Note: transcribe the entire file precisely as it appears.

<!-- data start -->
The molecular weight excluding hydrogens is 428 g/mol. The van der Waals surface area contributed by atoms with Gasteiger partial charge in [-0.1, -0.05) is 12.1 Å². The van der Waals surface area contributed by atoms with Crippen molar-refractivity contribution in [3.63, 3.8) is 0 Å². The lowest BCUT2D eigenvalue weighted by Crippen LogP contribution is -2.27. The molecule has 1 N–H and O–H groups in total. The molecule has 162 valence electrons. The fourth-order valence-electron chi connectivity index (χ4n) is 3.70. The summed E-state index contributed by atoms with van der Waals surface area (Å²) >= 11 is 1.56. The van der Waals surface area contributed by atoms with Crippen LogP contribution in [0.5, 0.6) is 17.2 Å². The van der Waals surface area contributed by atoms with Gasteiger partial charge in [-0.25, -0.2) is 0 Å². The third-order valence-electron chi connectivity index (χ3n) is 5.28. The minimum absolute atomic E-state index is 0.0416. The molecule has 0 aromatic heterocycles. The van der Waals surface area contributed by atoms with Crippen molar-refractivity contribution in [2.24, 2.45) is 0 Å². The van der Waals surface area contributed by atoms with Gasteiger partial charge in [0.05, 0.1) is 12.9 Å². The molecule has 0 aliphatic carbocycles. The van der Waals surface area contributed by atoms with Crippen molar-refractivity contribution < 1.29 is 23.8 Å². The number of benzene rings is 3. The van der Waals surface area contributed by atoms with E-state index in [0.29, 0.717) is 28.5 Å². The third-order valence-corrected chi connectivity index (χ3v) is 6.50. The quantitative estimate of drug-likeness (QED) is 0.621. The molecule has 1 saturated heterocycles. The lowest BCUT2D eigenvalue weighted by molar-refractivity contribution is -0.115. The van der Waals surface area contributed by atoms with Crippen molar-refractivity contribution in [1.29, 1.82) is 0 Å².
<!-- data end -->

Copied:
The molecular weight excluding hydrogens is 428 g/mol. The van der Waals surface area contributed by atoms with Gasteiger partial charge in [-0.1, -0.05) is 12.1 Å². The van der Waals surface area contributed by atoms with Crippen molar-refractivity contribution in [3.63, 3.8) is 0 Å². The lowest BCUT2D eigenvalue weighted by Crippen LogP contribution is -2.27. The molecule has 1 N–H and O–H groups in total. The molecule has 162 valence electrons. The fourth-order valence-electron chi connectivity index (χ4n) is 3.70. The summed E-state index contributed by atoms with van der Waals surface area (Å²) >= 11 is 1.56. The van der Waals surface area contributed by atoms with Crippen LogP contribution in [0.5, 0.6) is 17.2 Å². The van der Waals surface area contributed by atoms with Gasteiger partial charge in [-0.25, -0.2) is 0 Å². The third-order valence-electron chi connectivity index (χ3n) is 5.28. The minimum absolute atomic E-state index is 0.0416. The molecule has 0 aromatic heterocycles. The van der Waals surface area contributed by atoms with Crippen molar-refractivity contribution in [2.24, 2.45) is 0 Å². The van der Waals surface area contributed by atoms with Gasteiger partial charge in [0.05, 0.1) is 12.9 Å². The molecule has 0 aliphatic carbocycles. The van der Waals surface area contributed by atoms with Crippen molar-refractivity contribution < 1.29 is 23.8 Å². The number of benzene rings is 3. The van der Waals surface area contributed by atoms with E-state index in [0.29, 0.717) is 28.5 Å². The third-order valence-corrected chi connectivity index (χ3v) is 6.50. The quantitative estimate of drug-likeness (QED) is 0.621. The molecule has 1 saturated heterocycles. The lowest BCUT2D eigenvalue weighted by molar-refractivity contribution is -0.115. The van der Waals surface area contributed by atoms with Crippen molar-refractivity contribution in [1.29, 1.82) is 0 Å².